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Inward
Dominik KARSKI (b.1972)
Streamforms (2003) [7:54]
Brian FERNEYHOUGH (b.1943)
Unity Capsule (1975-6) [11:08]
Evan JOHNSON (b.1980)
L’Art de Toucher Le Clavecin, 2 (2009) [8:02]
Malin BANG (b.1974)
Alpha Waves (2008) [7:27]
Salvatore SCIARRINO (b.1947)
Venere che le grazie la Fioriscono (1989) [8:05]
John CROFT (b.1971)
…ne l’aura che trema (2007) [12:57]
Richard BARRETT (b.1959)
Inward (1994-5) [7:48]
Richard Craig (flute), Karin Hellqvist (violin), Pontus Langendorf (percussion)
rec. April, July and August 2009 and January 2010, Antonin Artaud Building, Brunel University, Uxbridge, England, and Capitol, Stockholm, Sweden. DDD
METIER MSV28517 [63:24]

Experience Classicsonline



Richard Craig is developing a reputation as a leading light in the performance of contemporary music for solo flute. This disc features a series of works, many of which are heard here in their first recording.

Dominik Karsk’s Streamforms is a complex piece for bass flute which incorporates percussive sounds and tongue-rams to create a rhythmic groove. This focuses on the physicality of performance and the relationship between the player and the instrument. Using air sounds and a wide variety of contemporary techniques, the music demonstrates the ‘otherworldly’ characteristics of the bass flute and is a feast for the ears.

Brian Ferneyhough’s new complexity style lends itself well to the flute and the instrument’s range of available sounds. Unity Capsule is demanding and displays a full range of sounds throughout its eleven minute duration. The playing here is convincing and one has the sense of Craig’s passion for the music. The phrasing is musical and well communicated, with a good sense of contrast between the different sections. This is a display of excellent technical virtuosity of which Craig deserves to be proud.

L’art de toucher le clavecin, 2 is a work for piccolo and violin by Evan Johnson. It takes its title from Couperin’s seminal score. The connection with Couperin is not clearly evident from hearing the piece, although the programme notes explain the composer’s intention of creating something of an abstract homage, which particularly looks into the use of surface ornamentation. On this level, the connection can be felt, and Johnson creates some fascinating textures between the two instruments. The combination of piccolo and violin is an undoubtedly squeaky one, but is not without its charms.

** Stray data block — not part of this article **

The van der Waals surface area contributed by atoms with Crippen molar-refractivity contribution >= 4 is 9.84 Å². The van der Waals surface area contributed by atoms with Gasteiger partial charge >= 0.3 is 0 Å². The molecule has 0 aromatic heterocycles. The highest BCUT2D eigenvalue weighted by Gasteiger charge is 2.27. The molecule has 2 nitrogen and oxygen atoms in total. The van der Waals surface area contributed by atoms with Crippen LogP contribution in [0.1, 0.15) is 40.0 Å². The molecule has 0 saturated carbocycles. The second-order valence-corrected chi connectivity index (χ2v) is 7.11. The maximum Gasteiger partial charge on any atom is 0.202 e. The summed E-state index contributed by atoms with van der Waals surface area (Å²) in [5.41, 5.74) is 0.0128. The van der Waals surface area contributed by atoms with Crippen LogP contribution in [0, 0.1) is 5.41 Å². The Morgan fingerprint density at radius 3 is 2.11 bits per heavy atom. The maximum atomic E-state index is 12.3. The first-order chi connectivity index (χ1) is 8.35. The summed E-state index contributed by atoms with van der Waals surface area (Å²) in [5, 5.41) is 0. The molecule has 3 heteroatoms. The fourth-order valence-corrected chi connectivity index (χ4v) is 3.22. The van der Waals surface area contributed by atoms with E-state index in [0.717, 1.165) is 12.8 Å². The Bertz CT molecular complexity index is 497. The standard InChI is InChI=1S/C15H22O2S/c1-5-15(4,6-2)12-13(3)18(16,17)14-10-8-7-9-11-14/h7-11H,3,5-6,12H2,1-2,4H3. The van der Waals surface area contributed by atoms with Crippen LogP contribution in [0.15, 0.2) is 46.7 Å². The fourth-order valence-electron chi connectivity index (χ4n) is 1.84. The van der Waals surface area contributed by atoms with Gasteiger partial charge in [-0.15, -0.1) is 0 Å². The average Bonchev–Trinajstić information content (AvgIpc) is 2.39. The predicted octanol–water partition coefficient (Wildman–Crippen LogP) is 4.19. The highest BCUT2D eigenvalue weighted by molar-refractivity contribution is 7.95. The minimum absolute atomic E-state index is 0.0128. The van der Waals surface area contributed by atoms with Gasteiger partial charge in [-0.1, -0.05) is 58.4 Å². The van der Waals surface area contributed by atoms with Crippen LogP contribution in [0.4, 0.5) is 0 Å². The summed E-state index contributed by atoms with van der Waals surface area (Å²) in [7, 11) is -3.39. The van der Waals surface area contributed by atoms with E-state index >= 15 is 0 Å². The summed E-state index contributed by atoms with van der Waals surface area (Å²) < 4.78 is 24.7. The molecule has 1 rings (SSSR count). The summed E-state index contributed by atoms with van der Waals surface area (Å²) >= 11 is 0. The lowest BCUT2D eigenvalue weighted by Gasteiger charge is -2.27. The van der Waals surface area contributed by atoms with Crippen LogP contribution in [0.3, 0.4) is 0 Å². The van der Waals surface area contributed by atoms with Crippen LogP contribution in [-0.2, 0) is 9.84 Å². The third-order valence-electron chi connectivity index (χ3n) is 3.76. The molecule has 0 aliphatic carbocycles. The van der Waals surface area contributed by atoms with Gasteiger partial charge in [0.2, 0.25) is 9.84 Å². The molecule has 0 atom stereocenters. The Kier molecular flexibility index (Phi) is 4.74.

Malin BÅng’s alto flute solo, Alpha Waves uses predominantly air and voice sounds in the opening section to create its distinctive resonance. The piece deals with the sleep cycle, travelling through the stages of the cycle in clearly delineated sections.

Salvatore Sciarrino is perhaps the leader in writing for the intimate complexities of an individual instrument. His works for flute make use of intensely quiet effects, such as whistle tones and air sounds. Venere che le grazie la fioriscono for solo flute has the effect of drawing the listener in, towards what feels like the internal sounds of the instrument. The music becomes gradually more frenzied and there is a sense of an inevitable journey which leads towards the final episode of the piece. This is thoroughly gripping and exciting to listen to, and for me, the highlight of the disc.

John Croft’s ...ne l’aura che trema is an atmospheric work for alto flute and electronics. There are some intensely beautiful moments and the electronics are used as an extension of the flute’s sound to create an organic soundscape.

The final work on the disc is Richard Barrett’s Inward for flute and percussion. There is a sense of the exotic here, most notably from the range of percussion used, which includes tabla, temple blocks and a Thai gong. The flute weaves around the percussion with a muted tone colour and the well considered use of a range of contemporary techniques such as whistle tones, tongue-rams and air sounds.

There is no doubt that Richard Craig is a master of contemporary techniques for his instrument. He approaches the avant-garde with an obvious technical control and clear musical understanding, and the music is well communicated. This disc has much to offer in terms of both its repertoire and quality, and there is a pleasing consistency of standards throughout.

Carla Rees

 

 

 

 

 

 

 

 

 

 

 

 

 

 

 

 

 

 

 

 

 

 

 

 

 

 

 

 

 

 

 

 

 

 

 

 

 

 

 

 

 

 

 

 

 

 

 

 

 

 

 

 

 

 

 

 

 

 

 

 

 

 

 

 

 

 

 

 

 

 

 

 

 

 

 

 

 

 

 


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